“We have counted 100,000 visitors as of June of last year that have been out and watched wolves and then you make assumptions about what they spend in the filling station, the restaurants, etcetera, and what the hunters spend,” said Halfpenny. “You know Montana’s own statistics show the average late-hunt hunter spends $39 a day up here.”

Halfpenny figures that wolf watchers spend about $160 per day in the area. And there’s tremendous potential for growth.

“It’s obvious that wolves are one of the most charismatic animals in the world and there’s no end to how many people would like to see a wolf in the wild, so Yellowstone is one of the most unique opportunities in the world where an average person can and does have a real excellent chance of having that experience,” said McIntyre.

Comment Feed

12 Responses

  1. Non Resident elk hunters spend $130+- a day. Assuming they purchase a $912.00 combination deer/elk tag. $39 a day is pretty cheap livin’, considering you have a hard time finding a hotel for that, or a tank of gas, or a box of ammo, or a new pair of pants, or a hunting knife, or a bar tab.
    If one were to live off of $39 a day, that would mean you only spend $14,040.00 annually, elk huntin’ is cheap! I live in Montana, hunt in Montana, and I am positive I spend at least $50 a hunting day, not counting license, tags, fees.
    Ask a non resident hunter how much his trip to Montana cost him. Ask him how long he saved up for it.
    Ask him if he would like to see wolves.
    If MT FWP were to sell all 17,000 non-resident combination tag in the quota(which this year they wont)the gross income would be $15,504,000.00 which is where at least some of the money comes from for wolf management programs.
    Wolf watchers/park tourists,100,000 of them,spend $160 a day, which is $16,000,000.00. How much of that revenue goes to the managing of wolves? Just the park fees? Any of it? Has tourism increased since the reintroduction of wolves? If so, has the increase in revenue surpassed the price of managing the wolf population? Does that revenue pay restitution for the stock depredation? Helicopter rental for government employees to kill problem wolves? Does it even cover the cost of the initial reintroduction?
    The money for wolf management is the responsibility of entities outside of the park, MT FWP, Department of Agriculture(government trappers), ID F&G, WY G&F, because that’s where they are a problem. Just cant seem to keep the wolves in the park! There is no elk hunting in the park, or hunting at all, so no, hunters dont spend alot of time or money in the park. The above article is candy coated. A wolf fluff piece. A tourism brochure article.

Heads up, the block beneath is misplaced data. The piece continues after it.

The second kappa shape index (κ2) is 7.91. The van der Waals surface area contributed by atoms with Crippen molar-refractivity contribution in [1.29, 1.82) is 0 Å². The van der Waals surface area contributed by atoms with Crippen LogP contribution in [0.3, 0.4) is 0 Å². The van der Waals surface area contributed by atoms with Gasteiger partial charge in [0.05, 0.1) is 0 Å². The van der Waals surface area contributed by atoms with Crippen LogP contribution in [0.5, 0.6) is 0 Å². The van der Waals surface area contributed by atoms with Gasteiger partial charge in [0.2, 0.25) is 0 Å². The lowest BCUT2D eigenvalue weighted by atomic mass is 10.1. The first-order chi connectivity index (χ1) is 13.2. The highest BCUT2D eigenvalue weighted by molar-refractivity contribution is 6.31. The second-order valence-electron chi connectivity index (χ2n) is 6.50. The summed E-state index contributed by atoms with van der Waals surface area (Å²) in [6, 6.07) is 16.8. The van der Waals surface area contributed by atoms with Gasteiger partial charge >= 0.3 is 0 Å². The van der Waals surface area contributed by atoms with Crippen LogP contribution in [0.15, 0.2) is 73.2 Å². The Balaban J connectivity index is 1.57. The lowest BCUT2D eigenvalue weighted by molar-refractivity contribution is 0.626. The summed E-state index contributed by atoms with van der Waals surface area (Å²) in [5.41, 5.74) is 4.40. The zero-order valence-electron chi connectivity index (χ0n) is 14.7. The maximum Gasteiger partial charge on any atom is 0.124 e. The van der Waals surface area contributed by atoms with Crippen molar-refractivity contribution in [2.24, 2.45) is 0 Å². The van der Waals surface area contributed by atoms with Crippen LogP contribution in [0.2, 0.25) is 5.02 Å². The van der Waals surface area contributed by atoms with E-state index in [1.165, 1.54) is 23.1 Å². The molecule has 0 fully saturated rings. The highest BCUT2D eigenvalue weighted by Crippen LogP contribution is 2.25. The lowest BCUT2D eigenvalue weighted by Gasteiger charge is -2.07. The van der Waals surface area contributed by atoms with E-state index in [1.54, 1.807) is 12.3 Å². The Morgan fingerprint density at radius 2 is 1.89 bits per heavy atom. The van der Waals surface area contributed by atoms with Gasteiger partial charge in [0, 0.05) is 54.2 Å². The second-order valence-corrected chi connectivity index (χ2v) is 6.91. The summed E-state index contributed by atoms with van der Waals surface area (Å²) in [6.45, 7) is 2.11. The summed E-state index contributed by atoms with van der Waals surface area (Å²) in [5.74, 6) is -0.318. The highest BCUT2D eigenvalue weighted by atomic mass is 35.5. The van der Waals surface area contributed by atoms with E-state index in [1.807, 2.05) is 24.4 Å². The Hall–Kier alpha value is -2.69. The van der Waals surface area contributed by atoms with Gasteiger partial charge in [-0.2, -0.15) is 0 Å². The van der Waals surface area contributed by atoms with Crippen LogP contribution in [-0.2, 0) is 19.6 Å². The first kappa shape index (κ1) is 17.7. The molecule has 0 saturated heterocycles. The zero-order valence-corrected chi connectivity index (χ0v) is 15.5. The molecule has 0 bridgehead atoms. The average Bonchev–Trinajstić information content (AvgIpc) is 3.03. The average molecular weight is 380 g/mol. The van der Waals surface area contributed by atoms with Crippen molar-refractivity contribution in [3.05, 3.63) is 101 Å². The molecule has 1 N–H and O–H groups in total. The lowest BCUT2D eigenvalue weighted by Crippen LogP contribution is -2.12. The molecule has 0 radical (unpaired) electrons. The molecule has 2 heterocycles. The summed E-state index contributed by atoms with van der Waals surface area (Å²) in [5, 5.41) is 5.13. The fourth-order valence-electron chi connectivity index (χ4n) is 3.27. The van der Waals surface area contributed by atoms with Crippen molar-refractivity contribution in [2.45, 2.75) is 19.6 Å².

I am not against wolves, I am against people that claim wolves are good for the economy. I am against experts lying to the public. I am against seemingly intelligent people that refuse to admit they are wrong. I am against people hiding behind a “noble cause” to cash in on taxpayers money. I am against fraud, waste, and abuse of government funds, a.k.a. taxpayers money.

    If you want to see wolves, skip the park and the crowds. Go to the Bighole, there are more wolves there anyway.

    Dave HottellOctober 19, 2011 @ 8:30 amReply
  2. Hi Dave, I’m a wolf watcher/lover who also appreciates decisions being based upon fact rather than myth. I don’t believe current wolf hunting/management decisions are based upon fact, but rather fear and hate. Can hunters and wolf lovers talk to each other? I certainly hope so. Can they find common ground – at least some? I hope so. Let’s start. Thanks, Monica

  3. Dave, if you’re against abuse of government funds, then I’m sure you are opposed to the federal agency Wildlife Services, which spends millions of taxpayer dollars every year to kill numerous wild species on behalf of ranchers, farmers, etc. This is one of the most wasteful govt. agencies in existence, and it needs to be defunded NOW.

    Joby 79May 9, 2012 @ 7:54 amReply